One Great Supplement You’re Not Taking

One Great Supplement You’re Not Taking

Creatine, glutamine, BCAAs, protein powder – the list of popular sports supplements goes on and on. These all provide various benefits, but there’s another amazing supplement that’s worthy of your attention. It will not only enhance your sports performance, but it’ll make a massive difference to your life outside the gym too. Introducing – vitamin D3.

Disclaimer: I am not a professional nutritionist or a medical practitioner. This article lists research outcomes resourced from scientific studies on the subject and my own experiences, however I cannot be responsible for individual health outcomes. If in doubt contact your GP.

The Backstory

As soon as the summer last year ended and the weather turned into a gloomy British autumn, I found myself getting ill every three weeks. Not only was it annoying, disrupting my work and training, but I began to worry about the long-term impact this may have on my health. 

I’ve made my diet healthier, I was getting as much exercise as usual, I made sure to get enough sleep, but nothing was helping. A friend suggested that I should start taking vitamin D3 (cholecalciferol) to help me boost my immunity. 

It turned out to be great advice. Supplementing vitamin D not only prevented me from getting sick, but turned out to be beneficial in many other ways. Almost as soon as I began taking it, I started feeling better and became more resilient to the constant gloom. I became more resistant to infections and felt genuinely well, rather than cold and weak like before.

The greatest change brought about by vitamin D supplementation was in my mood. Even though it was a busy, stressful period for me I felt calmer and happier with life in general. No supplement I have tried before has made such a visible difference to my wellbeing and since the positive effects are significant, it’s a piece of news worth sharing. 

Why do we need vitamin D?

Vitamin D impacts a variety of processes in the body:

  • Maintenance and development of muscle mass and strength and the musculoskeletal system and bone density.
  • A sufficient amount of it is necessary for effective functioning of the nervous system, including keeping balance and determining the reaction time.
  • Maintaining an adequate vitamin D level in the athlete’s body is also important due to its role in mobilising the immune system and preventing infections, to which athletes are particularly prone.
  • Vitamin D regulates the balance of a range of hormones in the human body. 

Being vitamin D deficient means that these processes cannot be conducted efficiently. This results in lower levels of psychological well-being, longer recovery times, higher probability of sustaining injuries and potentially, as in my case, getting sick all the time.

But surely my body will just make enough while I’m outdoors?

Vitamin D is produced in the body from cholesterol provided there is enough exposure to sunlight (UVB rays). However, it is not clear how much time you should be spending outdoors throughout the year and you’ll need different lengths of exposure depending on your race. These, as well as many more factors, will affect the dose of UVB rays that you’ll actually get and most often it’s not enough. Additionally, spending long periods of time in the sun may lead to development of skin cancer.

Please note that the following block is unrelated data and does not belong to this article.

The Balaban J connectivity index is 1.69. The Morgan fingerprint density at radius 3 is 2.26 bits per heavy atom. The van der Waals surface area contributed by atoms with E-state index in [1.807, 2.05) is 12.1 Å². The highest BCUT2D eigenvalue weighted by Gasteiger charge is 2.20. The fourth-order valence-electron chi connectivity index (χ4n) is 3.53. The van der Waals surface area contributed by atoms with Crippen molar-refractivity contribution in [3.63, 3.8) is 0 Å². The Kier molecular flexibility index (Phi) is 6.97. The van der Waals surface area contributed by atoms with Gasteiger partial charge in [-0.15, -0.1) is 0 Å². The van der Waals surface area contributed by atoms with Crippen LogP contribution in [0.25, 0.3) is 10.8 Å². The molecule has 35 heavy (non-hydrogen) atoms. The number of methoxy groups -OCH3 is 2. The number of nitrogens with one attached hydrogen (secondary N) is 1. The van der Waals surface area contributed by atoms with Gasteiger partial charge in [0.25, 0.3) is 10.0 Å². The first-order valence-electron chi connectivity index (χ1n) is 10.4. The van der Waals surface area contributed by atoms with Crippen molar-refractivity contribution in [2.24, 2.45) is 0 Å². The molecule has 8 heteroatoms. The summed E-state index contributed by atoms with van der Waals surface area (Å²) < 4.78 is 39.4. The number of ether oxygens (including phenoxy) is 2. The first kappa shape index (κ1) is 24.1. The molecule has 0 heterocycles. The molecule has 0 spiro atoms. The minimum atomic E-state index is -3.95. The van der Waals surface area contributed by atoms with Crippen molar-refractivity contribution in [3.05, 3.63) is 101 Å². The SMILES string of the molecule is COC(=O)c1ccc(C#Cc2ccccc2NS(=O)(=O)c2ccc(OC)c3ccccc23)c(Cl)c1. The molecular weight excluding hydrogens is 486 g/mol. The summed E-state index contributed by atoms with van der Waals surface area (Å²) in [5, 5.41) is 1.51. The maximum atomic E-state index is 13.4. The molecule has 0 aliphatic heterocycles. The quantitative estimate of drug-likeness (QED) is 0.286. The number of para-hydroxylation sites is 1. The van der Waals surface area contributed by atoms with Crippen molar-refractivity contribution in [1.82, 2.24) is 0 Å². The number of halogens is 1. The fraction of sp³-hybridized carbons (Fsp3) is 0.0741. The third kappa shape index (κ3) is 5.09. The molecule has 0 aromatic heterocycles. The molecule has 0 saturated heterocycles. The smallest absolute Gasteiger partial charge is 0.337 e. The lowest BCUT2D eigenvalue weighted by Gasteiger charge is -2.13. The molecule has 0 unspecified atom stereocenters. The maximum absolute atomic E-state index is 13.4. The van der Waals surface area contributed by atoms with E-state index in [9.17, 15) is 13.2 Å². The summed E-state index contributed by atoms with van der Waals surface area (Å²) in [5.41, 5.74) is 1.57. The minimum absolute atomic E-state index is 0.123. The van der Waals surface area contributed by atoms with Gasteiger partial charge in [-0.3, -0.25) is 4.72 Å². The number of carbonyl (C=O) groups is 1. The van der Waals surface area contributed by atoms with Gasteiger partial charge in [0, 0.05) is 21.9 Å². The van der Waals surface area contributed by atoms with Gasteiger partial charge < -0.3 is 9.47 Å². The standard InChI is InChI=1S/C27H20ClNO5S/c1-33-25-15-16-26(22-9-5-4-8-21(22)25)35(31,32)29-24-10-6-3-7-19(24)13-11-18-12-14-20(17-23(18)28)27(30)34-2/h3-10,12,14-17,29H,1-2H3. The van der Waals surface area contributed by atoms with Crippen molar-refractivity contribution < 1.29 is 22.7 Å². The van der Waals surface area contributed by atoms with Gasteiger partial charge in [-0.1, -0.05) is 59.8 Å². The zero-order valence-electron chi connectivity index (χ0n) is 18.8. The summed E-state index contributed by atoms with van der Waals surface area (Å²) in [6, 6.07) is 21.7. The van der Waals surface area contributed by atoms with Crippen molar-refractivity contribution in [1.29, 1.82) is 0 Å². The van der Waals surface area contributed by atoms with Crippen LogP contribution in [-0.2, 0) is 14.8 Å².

According to one study (see reference no. 2 below) “88.1 % of the world’s population has inadequate vitamin D levels“. This doesn’t mean that most people are deficient, but the majority don’t have the optimum levels. 

Another paper focusing specifically on athletes presented similar outcomes (see reference no. 1 below). “Reduced levels of vitamin D have been observed in organisms of athletes, of various gender, age, and practiced discipline, inter alia among gymnasts (83%), basketball players (94%), dancers and long-distance runners.

More frequent incidence of this vitamin deficiency was observed during the winter months, as well as among athletes who train indoors or after sunset.” Does that sound familiar?:)  

Numerous studies indicate widespread occurrence of vitamin D deficiency, including among athletes (for further statistics and study outcomes that haven’t been directly quoted in the post see the bibliography at the bottom of the page). Considering the significant benefits of maintaining an optimal level of vitamin D in the body its regular supplementation is well worth considering.

How much vitamin D should I supplement?

The recommended daily intake of vitamin D in supplement form can vary greatly between sources. The graph below consolidates most of the available information on the dosing (based on recent research literature review, see reference no. 3 below) and can also help you determine whether you may need it at all.

Source

The dosing that has benefitted me as described above has been 4000 IU of vitamin D3/day for 6 months. If you’re already taking vitamin D supplements let me know how they work for you! For more articles on nutrition check out the Nutrition tab here.

Which supplements do you take on a regular basis?

References

(1) http://www.phmd.pl/api/files/view/116935.pdf

(2) https://jissn.biomedcentral.com/articles/10.1186/s12970-015-0093-8

(3) https://www.ncbi.nlm.nih.gov/pmc/articles/PMC5790847/

(4) https://www.ncbi.nlm.nih.gov/pubmed/31268835

(5) https://link.springer.com/article/10.1007%2Fs00394-017-1564-2

(6) https://onlinelibrary.wiley.com/doi/full/10.1111/jhn.12226

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